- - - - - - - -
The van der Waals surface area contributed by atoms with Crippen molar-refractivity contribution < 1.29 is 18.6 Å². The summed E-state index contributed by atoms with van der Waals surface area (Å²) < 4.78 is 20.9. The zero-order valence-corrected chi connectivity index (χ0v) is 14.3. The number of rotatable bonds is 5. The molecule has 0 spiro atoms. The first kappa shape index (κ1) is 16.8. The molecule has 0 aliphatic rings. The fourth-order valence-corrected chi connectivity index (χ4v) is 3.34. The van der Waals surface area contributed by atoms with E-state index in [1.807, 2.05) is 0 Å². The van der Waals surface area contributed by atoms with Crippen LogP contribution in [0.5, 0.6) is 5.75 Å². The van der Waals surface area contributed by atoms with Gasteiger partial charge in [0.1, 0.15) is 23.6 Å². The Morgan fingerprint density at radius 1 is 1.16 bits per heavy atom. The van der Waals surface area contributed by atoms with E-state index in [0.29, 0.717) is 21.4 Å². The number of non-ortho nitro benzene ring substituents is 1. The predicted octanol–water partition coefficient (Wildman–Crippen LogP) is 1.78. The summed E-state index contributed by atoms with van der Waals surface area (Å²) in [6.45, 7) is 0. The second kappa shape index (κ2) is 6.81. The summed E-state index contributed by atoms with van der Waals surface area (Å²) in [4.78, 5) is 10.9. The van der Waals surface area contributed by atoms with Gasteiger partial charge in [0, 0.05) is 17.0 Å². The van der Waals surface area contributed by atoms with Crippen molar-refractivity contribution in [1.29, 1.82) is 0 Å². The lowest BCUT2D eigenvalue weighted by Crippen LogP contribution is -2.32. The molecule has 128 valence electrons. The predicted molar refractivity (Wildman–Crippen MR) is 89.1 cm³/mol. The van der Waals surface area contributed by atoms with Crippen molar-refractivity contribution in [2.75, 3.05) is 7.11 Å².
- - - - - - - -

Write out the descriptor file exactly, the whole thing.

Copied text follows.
The van der Waals surface area contributed by atoms with Crippen molar-refractivity contribution < 1.29 is 18.6 Å². The summed E-state index contributed by atoms with van der Waals surface area (Å²) < 4.78 is 20.9. The zero-order valence-corrected chi connectivity index (χ0v) is 14.3. The number of rotatable bonds is 5. The molecule has 0 spiro atoms. The first kappa shape index (κ1) is 16.8. The molecule has 0 aliphatic rings. The fourth-order valence-corrected chi connectivity index (χ4v) is 3.34. The van der Waals surface area contributed by atoms with E-state index in [1.807, 2.05) is 0 Å². The van der Waals surface area contributed by atoms with Crippen LogP contribution in [0.5, 0.6) is 5.75 Å². The van der Waals surface area contributed by atoms with Gasteiger partial charge in [0.1, 0.15) is 23.6 Å². The Morgan fingerprint density at radius 1 is 1.16 bits per heavy atom. The van der Waals surface area contributed by atoms with E-state index in [0.29, 0.717) is 21.4 Å². The number of non-ortho nitro benzene ring substituents is 1. The predicted octanol–water partition coefficient (Wildman–Crippen LogP) is 1.78. The summed E-state index contributed by atoms with van der Waals surface area (Å²) in [6.45, 7) is 0. The second kappa shape index (κ2) is 6.81. The summed E-state index contributed by atoms with van der Waals surface area (Å²) in [4.78, 5) is 10.9. The van der Waals surface area contributed by atoms with Gasteiger partial charge in [0, 0.05) is 17.0 Å². The van der Waals surface area contributed by atoms with Crippen molar-refractivity contribution in [1.29, 1.82) is 0 Å². The lowest BCUT2D eigenvalue weighted by Crippen LogP contribution is -2.32. The molecule has 128 valence electrons. The predicted molar refractivity (Wildman–Crippen MR) is 89.1 cm³/mol. The van der Waals surface area contributed by atoms with Crippen molar-refractivity contribution in [2.75, 3.05) is 7.11 Å².